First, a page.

We explain the above in more detail below, but first our old unofficial de facto national anthem, “Hail, Columbia!”

Hail Columbia! with Lyrics; First American National Anthem – United States of America.

What Does America Refer to?

The United States of America is named after one of after one of the discoverers of the New World, Amerigo Vespucci. The United States part refers to a Union of Confederate states in the Americas (a federation of republican states and commonwealths under a central republican form of government).

The term Americas actually refers to all of North and South America or the New World, while the term the United States of America refers to the USA specifically.

American History: The New World|Colonial History of the United States of America|Documentary. The New World, Columbia, United States, all these terms have origin stories and very specific connotations.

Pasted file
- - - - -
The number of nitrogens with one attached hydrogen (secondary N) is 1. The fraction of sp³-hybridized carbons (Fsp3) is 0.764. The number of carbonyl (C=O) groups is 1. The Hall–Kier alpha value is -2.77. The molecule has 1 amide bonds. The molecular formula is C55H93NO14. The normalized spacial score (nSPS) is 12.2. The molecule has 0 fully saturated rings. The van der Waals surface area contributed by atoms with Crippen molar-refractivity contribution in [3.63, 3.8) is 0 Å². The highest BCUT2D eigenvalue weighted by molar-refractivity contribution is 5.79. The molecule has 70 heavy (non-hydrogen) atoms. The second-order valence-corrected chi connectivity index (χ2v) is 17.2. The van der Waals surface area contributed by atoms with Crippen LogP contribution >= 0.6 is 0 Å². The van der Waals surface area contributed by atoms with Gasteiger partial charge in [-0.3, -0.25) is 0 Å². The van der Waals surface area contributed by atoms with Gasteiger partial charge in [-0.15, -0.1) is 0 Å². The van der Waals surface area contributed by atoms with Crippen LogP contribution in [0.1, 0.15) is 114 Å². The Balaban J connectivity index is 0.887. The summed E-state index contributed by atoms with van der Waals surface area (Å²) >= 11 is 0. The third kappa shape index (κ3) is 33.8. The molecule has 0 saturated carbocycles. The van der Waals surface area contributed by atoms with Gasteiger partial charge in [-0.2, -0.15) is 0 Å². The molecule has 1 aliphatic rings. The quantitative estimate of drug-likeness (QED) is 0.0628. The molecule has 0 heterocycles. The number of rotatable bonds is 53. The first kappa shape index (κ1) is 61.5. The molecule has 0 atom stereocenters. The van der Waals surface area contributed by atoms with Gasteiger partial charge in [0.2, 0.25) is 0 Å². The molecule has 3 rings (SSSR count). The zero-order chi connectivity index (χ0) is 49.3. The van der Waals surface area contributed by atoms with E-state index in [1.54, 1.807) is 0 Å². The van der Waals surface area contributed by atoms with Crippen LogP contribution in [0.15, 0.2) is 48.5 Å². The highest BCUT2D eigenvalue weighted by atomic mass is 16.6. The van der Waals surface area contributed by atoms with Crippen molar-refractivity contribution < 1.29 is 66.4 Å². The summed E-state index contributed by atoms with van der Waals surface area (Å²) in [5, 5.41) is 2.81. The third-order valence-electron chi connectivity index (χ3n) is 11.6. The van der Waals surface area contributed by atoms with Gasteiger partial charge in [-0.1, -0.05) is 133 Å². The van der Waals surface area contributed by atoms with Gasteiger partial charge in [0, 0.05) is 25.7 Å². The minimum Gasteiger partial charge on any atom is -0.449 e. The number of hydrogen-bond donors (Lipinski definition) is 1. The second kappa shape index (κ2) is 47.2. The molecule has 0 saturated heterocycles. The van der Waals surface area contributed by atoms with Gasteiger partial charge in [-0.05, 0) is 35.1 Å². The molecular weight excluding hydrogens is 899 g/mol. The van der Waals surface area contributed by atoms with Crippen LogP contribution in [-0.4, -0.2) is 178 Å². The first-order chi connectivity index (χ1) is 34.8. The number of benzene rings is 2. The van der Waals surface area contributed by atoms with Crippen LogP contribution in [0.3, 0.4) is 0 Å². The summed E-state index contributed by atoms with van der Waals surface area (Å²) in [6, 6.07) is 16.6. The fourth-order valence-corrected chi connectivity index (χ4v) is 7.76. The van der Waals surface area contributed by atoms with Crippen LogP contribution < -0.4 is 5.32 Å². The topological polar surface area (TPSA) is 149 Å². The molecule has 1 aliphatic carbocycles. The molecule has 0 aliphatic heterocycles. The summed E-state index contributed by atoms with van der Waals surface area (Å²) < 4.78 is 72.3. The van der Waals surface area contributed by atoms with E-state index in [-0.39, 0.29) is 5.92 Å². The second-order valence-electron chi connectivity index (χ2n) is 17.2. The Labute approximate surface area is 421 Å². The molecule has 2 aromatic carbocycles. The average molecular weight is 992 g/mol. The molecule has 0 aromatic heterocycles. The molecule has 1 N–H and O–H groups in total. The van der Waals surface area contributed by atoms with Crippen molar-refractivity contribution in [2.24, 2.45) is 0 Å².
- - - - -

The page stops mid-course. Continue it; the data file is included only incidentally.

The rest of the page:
American History : Colonial America Documentary.

What Does Columbia Refer to?

Columbia can refer to all the Americas (the whole New World), but in the 1730’s the American Colonies began adopting the name Columbia specifically, and it became a symbol of liberty and pioneering spirit over time. Thus, references to Columbia post-1730 can hint toward specifically what is today the United States of America.

Typically when you hear Columbia in old prose, like Don Juan’s Canto the Twelfth or Sidney Dobell’s America, it is specifically referring to the United States.

The Columbian Exchange: Crash Course World History #23.